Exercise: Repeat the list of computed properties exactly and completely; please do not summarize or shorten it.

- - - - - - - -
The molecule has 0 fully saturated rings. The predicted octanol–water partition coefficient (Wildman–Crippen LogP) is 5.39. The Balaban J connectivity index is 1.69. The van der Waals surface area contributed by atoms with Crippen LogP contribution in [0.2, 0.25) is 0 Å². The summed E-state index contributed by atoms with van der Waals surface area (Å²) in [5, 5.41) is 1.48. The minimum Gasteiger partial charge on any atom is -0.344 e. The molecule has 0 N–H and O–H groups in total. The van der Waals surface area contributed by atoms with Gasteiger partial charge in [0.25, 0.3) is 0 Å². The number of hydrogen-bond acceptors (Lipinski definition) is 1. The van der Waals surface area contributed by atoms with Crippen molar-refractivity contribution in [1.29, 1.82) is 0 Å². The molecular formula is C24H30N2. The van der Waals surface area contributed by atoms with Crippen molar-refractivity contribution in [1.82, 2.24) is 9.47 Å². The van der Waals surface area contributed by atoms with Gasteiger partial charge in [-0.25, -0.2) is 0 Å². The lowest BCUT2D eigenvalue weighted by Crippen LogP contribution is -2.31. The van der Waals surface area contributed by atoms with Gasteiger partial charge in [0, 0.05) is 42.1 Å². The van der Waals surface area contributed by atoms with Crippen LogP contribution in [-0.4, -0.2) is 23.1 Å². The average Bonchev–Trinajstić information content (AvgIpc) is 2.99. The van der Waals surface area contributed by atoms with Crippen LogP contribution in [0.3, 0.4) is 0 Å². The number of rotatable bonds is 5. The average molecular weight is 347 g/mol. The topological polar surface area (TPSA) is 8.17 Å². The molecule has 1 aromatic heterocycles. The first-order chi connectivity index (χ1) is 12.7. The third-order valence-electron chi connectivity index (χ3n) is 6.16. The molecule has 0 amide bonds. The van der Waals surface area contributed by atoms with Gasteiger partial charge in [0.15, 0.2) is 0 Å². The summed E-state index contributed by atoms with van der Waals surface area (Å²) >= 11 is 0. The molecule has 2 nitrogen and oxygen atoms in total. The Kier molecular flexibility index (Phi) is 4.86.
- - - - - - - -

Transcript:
The molecule has 0 fully saturated rings. The predicted octanol–water partition coefficient (Wildman–Crippen LogP) is 5.39. The Balaban J connectivity index is 1.69. The van der Waals surface area contributed by atoms with Crippen LogP contribution in [0.2, 0.25) is 0 Å². The summed E-state index contributed by atoms with van der Waals surface area (Å²) in [5, 5.41) is 1.48. The minimum Gasteiger partial charge on any atom is -0.344 e. The molecule has 0 N–H and O–H groups in total. The van der Waals surface area contributed by atoms with Gasteiger partial charge in [0.25, 0.3) is 0 Å². The number of hydrogen-bond acceptors (Lipinski definition) is 1. The van der Waals surface area contributed by atoms with Crippen molar-refractivity contribution in [1.29, 1.82) is 0 Å². The molecular formula is C24H30N2. The van der Waals surface area contributed by atoms with Crippen molar-refractivity contribution in [1.82, 2.24) is 9.47 Å². The van der Waals surface area contributed by atoms with Gasteiger partial charge in [-0.25, -0.2) is 0 Å². The lowest BCUT2D eigenvalue weighted by Crippen LogP contribution is -2.31. The van der Waals surface area contributed by atoms with Gasteiger partial charge in [0, 0.05) is 42.1 Å². The van der Waals surface area contributed by atoms with Crippen LogP contribution in [-0.4, -0.2) is 23.1 Å². The average Bonchev–Trinajstić information content (AvgIpc) is 2.99. The van der Waals surface area contributed by atoms with Crippen LogP contribution in [0.3, 0.4) is 0 Å². The number of rotatable bonds is 5. The average molecular weight is 347 g/mol. The topological polar surface area (TPSA) is 8.17 Å². The molecule has 1 aromatic heterocycles. The first-order chi connectivity index (χ1) is 12.7. The third-order valence-electron chi connectivity index (χ3n) is 6.16. The molecule has 0 amide bonds. The van der Waals surface area contributed by atoms with Gasteiger partial charge in [0.15, 0.2) is 0 Å². The summed E-state index contributed by atoms with van der Waals surface area (Å²) >= 11 is 0. The molecule has 2 nitrogen and oxygen atoms in total. The Kier molecular flexibility index (Phi) is 4.86.